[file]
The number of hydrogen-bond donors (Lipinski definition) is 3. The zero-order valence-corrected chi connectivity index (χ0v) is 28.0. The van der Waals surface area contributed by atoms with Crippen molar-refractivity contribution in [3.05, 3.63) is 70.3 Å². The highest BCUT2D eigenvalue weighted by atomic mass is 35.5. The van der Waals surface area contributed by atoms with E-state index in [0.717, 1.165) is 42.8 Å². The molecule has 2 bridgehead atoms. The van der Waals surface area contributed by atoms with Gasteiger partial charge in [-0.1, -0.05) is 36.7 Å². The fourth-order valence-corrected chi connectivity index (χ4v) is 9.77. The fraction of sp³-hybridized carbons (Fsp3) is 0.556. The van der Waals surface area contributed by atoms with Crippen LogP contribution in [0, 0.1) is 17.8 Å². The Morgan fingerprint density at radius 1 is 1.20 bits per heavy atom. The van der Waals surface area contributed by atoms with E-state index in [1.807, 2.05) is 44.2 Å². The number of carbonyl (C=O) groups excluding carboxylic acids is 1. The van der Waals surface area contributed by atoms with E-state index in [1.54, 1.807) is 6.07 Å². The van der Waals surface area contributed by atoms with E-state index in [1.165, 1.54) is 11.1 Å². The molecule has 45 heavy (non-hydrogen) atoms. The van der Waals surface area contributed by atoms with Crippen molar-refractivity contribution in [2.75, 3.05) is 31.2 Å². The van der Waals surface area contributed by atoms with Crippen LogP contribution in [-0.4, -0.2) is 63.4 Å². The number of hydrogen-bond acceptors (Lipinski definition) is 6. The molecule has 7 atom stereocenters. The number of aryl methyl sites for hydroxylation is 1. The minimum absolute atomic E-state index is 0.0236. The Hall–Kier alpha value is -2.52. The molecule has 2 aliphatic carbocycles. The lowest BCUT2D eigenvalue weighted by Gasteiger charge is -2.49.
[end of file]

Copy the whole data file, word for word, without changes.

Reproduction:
The number of hydrogen-bond donors (Lipinski definition) is 3. The zero-order valence-corrected chi connectivity index (χ0v) is 28.0. The van der Waals surface area contributed by atoms with Crippen molar-refractivity contribution in [3.05, 3.63) is 70.3 Å². The highest BCUT2D eigenvalue weighted by atomic mass is 35.5. The van der Waals surface area contributed by atoms with E-state index in [0.717, 1.165) is 42.8 Å². The molecule has 2 bridgehead atoms. The van der Waals surface area contributed by atoms with Gasteiger partial charge in [-0.1, -0.05) is 36.7 Å². The fourth-order valence-corrected chi connectivity index (χ4v) is 9.77. The fraction of sp³-hybridized carbons (Fsp3) is 0.556. The van der Waals surface area contributed by atoms with Crippen LogP contribution in [0, 0.1) is 17.8 Å². The Morgan fingerprint density at radius 1 is 1.20 bits per heavy atom. The van der Waals surface area contributed by atoms with E-state index in [1.807, 2.05) is 44.2 Å². The number of carbonyl (C=O) groups excluding carboxylic acids is 1. The van der Waals surface area contributed by atoms with E-state index in [1.54, 1.807) is 6.07 Å². The van der Waals surface area contributed by atoms with E-state index in [1.165, 1.54) is 11.1 Å². The molecule has 45 heavy (non-hydrogen) atoms. The van der Waals surface area contributed by atoms with Crippen molar-refractivity contribution in [2.75, 3.05) is 31.2 Å². The van der Waals surface area contributed by atoms with Crippen LogP contribution in [-0.4, -0.2) is 63.4 Å². The number of hydrogen-bond acceptors (Lipinski definition) is 6. The molecule has 7 atom stereocenters. The number of aryl methyl sites for hydroxylation is 1. The minimum absolute atomic E-state index is 0.0236. The Hall–Kier alpha value is -2.52. The molecule has 2 aliphatic carbocycles. The lowest BCUT2D eigenvalue weighted by Gasteiger charge is -2.49.